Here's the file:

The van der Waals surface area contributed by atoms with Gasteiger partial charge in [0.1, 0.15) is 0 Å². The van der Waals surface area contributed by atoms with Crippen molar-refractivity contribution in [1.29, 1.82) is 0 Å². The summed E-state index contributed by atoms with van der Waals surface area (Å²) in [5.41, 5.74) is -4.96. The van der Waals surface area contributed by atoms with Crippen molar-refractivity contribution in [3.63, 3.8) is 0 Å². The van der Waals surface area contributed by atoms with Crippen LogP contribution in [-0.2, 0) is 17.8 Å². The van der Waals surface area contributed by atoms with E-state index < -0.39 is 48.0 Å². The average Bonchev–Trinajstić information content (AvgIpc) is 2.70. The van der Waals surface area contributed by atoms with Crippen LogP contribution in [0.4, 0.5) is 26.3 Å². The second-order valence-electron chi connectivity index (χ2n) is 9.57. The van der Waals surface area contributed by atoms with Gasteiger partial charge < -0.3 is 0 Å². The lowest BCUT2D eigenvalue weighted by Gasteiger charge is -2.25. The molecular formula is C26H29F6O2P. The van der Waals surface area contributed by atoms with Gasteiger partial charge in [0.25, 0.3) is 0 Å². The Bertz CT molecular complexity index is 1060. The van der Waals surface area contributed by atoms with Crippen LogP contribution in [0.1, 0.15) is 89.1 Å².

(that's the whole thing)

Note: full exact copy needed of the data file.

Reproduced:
The van der Waals surface area contributed by atoms with Gasteiger partial charge in [0.1, 0.15) is 0 Å². The van der Waals surface area contributed by atoms with Crippen molar-refractivity contribution in [1.29, 1.82) is 0 Å². The summed E-state index contributed by atoms with van der Waals surface area (Å²) in [5.41, 5.74) is -4.96. The van der Waals surface area contributed by atoms with Crippen molar-refractivity contribution in [3.63, 3.8) is 0 Å². The van der Waals surface area contributed by atoms with Crippen LogP contribution in [-0.2, 0) is 17.8 Å². The van der Waals surface area contributed by atoms with E-state index < -0.39 is 48.0 Å². The average Bonchev–Trinajstić information content (AvgIpc) is 2.70. The van der Waals surface area contributed by atoms with Crippen LogP contribution in [0.4, 0.5) is 26.3 Å². The second-order valence-electron chi connectivity index (χ2n) is 9.57. The van der Waals surface area contributed by atoms with Gasteiger partial charge < -0.3 is 0 Å². The lowest BCUT2D eigenvalue weighted by Gasteiger charge is -2.25. The molecular formula is C26H29F6O2P. The van der Waals surface area contributed by atoms with Gasteiger partial charge in [0.25, 0.3) is 0 Å². The Bertz CT molecular complexity index is 1060. The van der Waals surface area contributed by atoms with Crippen LogP contribution in [0.1, 0.15) is 89.1 Å².